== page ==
UK government ‘underestimates the Hong Kong resettlement scheme’ | world News

Hong Kong A new advocacy group said the residents are likely to move to the UK faster than the British government had anticipated, and more needs to be done to prepare for their arrival.

Hong Kong in Britain (HKB) surveyed the city’s residents in hopes of emigrating under A. Outline of the new British government Which will open in January, allowing those with British overseas status (BNO) from the colonial era to obtain visas and pursue a “path to citizenship”

The Home Ministry has already said it expects nearly half a million people to accept the offer in the first three years, but the Bank of Hong Kong said the number could be over 600,000.

About three quarters of those who plan to relocate have college degrees and are paid well above the city average, so they will be well-positioned to contribute to the British economy. Few of them have family in Britain and only half of them have friends here, so they may need help with settling and integrating. The group said three-quarters of them plan to travel with the children, so schools must be prepared for the influx of students.

Four out of five of those surveyed want to come in the next two years, faster than the UK government had expected.

Speed ​​is how fast they want to come to the UK or leave Hong Kong [is] Said Ricky Young of HKB. “A lot will come soon, very soon. The majority, 80%, were planning to emigrate and leave Hong Kong within two years.”

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Britain’s road to citizenship plan was developed in response to the National Security Act passed by Beijing this summer, which was used to crush dissent in Hong Kong across politics, academia and the media.

The survey of those hoping to use it for immigration was not a random sample of the city’s population, because immigration to the UK is politically sensitive. China has condemned this policy He threatened to stop recognizing BNO passports and take other “counter measures”.

Instead, HKB searched for survey respondents on social media channels, where it has a strong following. More than 300 people participated anonymously.

There have been predictions of a brain drain occurring as many in the city are considering offering a UK visa or emigrating to other countries including Canada and Australia. About 3 million people in Hong Kong, or nearly half of the city’s population, are eligible to obtain British (overseas) passports, and will be able to travel with dependents.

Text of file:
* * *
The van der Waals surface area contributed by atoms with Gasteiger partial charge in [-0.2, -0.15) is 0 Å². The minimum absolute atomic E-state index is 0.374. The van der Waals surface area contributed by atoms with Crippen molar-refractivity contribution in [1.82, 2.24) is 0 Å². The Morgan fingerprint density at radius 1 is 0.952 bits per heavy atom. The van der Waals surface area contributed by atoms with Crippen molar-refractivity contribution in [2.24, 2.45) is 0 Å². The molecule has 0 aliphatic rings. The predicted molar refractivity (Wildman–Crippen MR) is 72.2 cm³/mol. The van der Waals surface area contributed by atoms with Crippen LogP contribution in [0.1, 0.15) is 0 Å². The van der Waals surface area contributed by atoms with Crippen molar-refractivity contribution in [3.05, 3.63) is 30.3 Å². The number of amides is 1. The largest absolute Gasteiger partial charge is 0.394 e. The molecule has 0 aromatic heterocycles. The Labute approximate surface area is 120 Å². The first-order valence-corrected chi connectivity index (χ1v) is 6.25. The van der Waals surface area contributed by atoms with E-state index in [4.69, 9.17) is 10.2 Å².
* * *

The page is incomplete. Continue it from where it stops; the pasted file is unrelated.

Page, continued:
Those who wanted to come to Britain overwhelmingly said the main motive to uproot their lives and move halfway around the world was political pressure.

“Ninety-six percent consider Hong Kong to be no longer the safe and free home they used to live in, after the death of National Security ActHKB report said.

Almost everyone views their move as a step towards citizenship, with 93% of them hoping to apply when they qualify after residing for five years.

A small percentage of those hoping to move into the pro-democracy protests have been arrested since 2019. Although criminal records often prohibit the granting of visas, Hong Kong residents in Britain have called on the UK authorities to use discretion in applicant cases. Accused of political crimes.

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Several respondents said they were concerned about monitoring Chinese security forces, even in the UK. The group called on the British authorities to consider excluding groups that could “harm national security”, such as Hong Kong police and officials, from the visa scheme.

It also called for expansion to cover those who do not have BNO status but need safe haven, including younger protesters who were born after the 1997 handover of power from British colonial rule, or whose parents do not hold BNO status.

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